The Government announced on Wednesday that it is consulting on reforms to the Radiocommunications Act 1992, which was drafted nearly 30 years ago, with aim of the reforms to provide spectrum users with “greater certainty and support longer-term investment in new and innovative mobile technologies”.
Minister for Communications, Cyber Safety and the Arts, Paul Fletcher, said spectrum is a critical yet finite resource that “underpins today’s digitally connected economy and it is important the legislation remains fit-for-purpose”.
“The Morrison Government has a clear reform pathway to modernise our spectrum management framework, which will deliver benefits to the telecommunications industry by cutting red tape,” Minister Fletcher said.
“A more flexible framework that provides a longer-term investment horizon will allow industry to better adapt to future innovations and changing demand for spectrum, including the rollout of future generation mobile technology.”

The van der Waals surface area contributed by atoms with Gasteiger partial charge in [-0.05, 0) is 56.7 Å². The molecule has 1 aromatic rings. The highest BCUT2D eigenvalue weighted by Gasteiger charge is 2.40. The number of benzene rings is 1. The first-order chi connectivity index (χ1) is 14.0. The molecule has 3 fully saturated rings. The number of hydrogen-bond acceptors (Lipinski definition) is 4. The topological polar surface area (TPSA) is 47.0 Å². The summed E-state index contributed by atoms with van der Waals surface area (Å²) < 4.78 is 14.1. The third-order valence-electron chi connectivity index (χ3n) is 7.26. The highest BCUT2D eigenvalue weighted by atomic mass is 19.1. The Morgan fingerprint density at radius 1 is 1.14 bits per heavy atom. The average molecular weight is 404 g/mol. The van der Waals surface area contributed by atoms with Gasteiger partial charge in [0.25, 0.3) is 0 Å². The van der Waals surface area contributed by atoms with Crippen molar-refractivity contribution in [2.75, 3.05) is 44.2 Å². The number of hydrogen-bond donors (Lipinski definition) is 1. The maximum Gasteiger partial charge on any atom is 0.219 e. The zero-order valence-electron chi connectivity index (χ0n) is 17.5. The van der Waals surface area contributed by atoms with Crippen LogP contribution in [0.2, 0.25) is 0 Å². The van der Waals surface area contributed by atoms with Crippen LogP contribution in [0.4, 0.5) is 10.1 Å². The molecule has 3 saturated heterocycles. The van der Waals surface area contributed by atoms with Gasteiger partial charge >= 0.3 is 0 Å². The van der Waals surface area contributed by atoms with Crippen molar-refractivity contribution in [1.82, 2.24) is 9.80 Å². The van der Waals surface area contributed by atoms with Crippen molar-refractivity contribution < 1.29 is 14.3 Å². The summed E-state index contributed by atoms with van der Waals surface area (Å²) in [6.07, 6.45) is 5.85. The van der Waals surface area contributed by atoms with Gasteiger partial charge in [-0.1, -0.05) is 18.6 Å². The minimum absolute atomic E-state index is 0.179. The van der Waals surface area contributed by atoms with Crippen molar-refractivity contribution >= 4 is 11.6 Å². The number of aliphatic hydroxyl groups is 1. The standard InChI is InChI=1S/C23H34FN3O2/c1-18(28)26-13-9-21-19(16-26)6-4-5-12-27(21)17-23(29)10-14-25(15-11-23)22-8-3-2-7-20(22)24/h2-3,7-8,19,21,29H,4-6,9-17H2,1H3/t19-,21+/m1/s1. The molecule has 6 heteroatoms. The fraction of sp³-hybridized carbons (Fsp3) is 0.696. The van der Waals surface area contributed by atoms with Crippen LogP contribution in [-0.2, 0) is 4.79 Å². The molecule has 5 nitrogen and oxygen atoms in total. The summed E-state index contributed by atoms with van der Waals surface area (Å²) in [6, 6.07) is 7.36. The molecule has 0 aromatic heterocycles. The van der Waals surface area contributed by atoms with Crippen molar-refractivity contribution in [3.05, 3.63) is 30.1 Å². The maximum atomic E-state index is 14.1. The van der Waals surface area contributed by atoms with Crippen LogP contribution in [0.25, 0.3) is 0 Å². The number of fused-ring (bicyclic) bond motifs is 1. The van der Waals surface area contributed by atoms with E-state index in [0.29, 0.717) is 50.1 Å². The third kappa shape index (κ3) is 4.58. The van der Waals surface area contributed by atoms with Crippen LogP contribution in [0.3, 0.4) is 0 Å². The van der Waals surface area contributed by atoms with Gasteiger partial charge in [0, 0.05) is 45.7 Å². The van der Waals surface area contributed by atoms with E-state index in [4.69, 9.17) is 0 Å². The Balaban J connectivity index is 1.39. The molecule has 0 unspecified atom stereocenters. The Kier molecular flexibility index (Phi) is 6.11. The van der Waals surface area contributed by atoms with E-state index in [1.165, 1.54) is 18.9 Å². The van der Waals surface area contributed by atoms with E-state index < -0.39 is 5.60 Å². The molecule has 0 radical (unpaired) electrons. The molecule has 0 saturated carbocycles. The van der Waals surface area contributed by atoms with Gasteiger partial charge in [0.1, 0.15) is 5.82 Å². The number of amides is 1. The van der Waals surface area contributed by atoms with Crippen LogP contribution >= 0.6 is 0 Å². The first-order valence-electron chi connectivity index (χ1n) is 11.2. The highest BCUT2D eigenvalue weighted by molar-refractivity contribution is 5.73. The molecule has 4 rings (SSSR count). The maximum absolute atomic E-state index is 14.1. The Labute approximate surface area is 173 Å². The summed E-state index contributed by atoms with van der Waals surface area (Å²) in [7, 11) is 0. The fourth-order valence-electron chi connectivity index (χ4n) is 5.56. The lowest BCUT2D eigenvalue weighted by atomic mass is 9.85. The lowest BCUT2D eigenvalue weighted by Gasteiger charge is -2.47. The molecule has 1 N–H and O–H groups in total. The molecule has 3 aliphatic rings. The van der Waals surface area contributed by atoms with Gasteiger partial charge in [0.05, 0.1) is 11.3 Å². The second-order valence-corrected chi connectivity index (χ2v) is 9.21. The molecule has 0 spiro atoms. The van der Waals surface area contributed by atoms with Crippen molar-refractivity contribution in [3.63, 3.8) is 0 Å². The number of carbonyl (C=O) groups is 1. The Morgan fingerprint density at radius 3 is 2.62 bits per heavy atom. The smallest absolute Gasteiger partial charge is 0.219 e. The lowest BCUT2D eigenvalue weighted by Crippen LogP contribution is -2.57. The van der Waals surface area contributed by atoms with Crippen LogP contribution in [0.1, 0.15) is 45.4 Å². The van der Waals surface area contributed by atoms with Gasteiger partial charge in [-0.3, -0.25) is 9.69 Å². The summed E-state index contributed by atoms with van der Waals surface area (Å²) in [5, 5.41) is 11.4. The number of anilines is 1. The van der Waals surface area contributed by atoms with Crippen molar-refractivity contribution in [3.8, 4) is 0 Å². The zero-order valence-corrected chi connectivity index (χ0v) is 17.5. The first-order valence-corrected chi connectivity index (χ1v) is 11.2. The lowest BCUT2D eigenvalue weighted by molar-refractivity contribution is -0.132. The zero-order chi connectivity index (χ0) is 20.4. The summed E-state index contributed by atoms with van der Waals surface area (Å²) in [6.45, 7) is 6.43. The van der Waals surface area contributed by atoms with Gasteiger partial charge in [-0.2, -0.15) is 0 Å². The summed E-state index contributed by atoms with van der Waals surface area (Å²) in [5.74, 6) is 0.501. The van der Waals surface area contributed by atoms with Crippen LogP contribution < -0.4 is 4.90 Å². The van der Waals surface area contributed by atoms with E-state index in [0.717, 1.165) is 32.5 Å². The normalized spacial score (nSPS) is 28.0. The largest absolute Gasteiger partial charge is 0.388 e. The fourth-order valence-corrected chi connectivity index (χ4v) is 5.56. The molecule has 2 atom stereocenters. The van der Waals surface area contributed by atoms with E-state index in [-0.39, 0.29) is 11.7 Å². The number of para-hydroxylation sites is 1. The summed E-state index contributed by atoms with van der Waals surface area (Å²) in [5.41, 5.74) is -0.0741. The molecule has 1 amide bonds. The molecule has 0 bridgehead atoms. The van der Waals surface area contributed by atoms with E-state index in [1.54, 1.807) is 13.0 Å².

The amendments to the legislation - detailed in the 2020 Radiocommunications Reform consultation paper - will clarify the purpose of the Radiocommunications Act and streamline spectrum allocation and reallocation processes, including:
- Extending maximum spectrum licence terms from 15 to 20 years and maximum apparatus licence terms from 5 to 20 years
- Providing greater flexibility in decision making for allocating spectrum and apparatus licences
- Modernising the compliance and enforcement regime through increased regulatory options
- Additional information gathering powers for the Australian Communications and Media Authority.
Minister Fletcher said that following consultation, draft amendments are expected to be finalised for consideration by the Government and introduction into the Parliament by the end of 2020, with interested stakeholders “encouraged to have their say on reforms by Friday, 17 July 2020”.